### Lesson learned: Don't become an accountant

For the first couple of weeks in precalc we review a lot of the topics they learned last year in Algebra 2.  Domain, range, even, odd, increasing, decreasing, constant, compositions, parent functions, piecewise functions, linear regression. Just typing all of those words bore me. :)

My goal is to review those in ways so that the kids are reviewing them as they apply them.

One of my newly-favorite activities (that I got out of this book) is called "A Taxing Problem". It leads them through writing and graphing several different piecewise functions with different conditions.  First is a strict percentage on what you make (depending on your income). Then comes a little bit of an ease so that you pay smaller percentages on the smaller amounts of money but then as you make more you pay more. (For example, you'd pay 15% on your money up to \$22,100, 28% on your earnings from \$22,100 to \$53,500, 31% on anything \$53,500 to \$115,000, etc.)  That's a fun function to write!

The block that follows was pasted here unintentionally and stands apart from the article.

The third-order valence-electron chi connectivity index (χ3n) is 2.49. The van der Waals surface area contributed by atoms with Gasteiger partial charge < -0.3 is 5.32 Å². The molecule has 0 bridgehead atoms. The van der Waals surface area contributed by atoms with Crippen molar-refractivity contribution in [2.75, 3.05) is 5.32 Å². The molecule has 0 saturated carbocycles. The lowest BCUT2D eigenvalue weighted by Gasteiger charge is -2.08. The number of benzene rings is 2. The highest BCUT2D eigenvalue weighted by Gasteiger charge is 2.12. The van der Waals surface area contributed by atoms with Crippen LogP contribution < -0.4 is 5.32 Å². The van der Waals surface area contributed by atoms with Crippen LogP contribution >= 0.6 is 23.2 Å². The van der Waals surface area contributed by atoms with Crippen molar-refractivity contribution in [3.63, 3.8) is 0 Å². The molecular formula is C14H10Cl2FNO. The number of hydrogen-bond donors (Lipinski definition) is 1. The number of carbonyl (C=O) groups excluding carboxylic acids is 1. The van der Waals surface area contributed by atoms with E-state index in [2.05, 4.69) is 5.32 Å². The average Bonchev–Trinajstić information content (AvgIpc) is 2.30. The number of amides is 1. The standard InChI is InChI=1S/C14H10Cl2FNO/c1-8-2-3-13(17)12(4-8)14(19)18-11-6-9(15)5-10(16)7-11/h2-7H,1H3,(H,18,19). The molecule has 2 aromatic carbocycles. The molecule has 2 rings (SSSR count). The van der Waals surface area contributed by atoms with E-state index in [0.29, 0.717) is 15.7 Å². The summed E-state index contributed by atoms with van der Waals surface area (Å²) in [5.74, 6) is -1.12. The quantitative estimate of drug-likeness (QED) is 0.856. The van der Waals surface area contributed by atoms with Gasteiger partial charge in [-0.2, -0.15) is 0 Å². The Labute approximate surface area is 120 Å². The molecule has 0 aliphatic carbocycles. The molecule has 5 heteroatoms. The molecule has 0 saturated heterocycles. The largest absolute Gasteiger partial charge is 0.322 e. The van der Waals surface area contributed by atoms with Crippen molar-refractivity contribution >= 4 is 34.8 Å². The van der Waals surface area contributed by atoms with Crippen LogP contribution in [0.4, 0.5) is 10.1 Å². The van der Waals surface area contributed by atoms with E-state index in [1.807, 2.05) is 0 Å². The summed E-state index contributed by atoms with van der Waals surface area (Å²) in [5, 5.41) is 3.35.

The next step is adding in a standard \$6950 deduction. The kids want to start off by subtracting that from their variable in the previous function, but what if that moves them down a tax bracket?  Everything's messed up.  So they have to figure out how to apply the deduction and still end up in the correct tax bracket.

We've spent two days in class on the problems (one more day than I'd planned) but I've heard so much good conversation and collaboration that I didn't want to stop them.  Several girls told me today that I was making their brains hurt, and one of my "smart" kids said he'd been struggling and asked if we were going to go over the functions tomorrow. I'm guessing that these kids haven't really had to *think* in a class for a while (no offense to their previous teachers, of course).

Tomorrow we're moving on. I'm going to have them figure out if Usain Bolt's 100m world record is really as good as people say it is.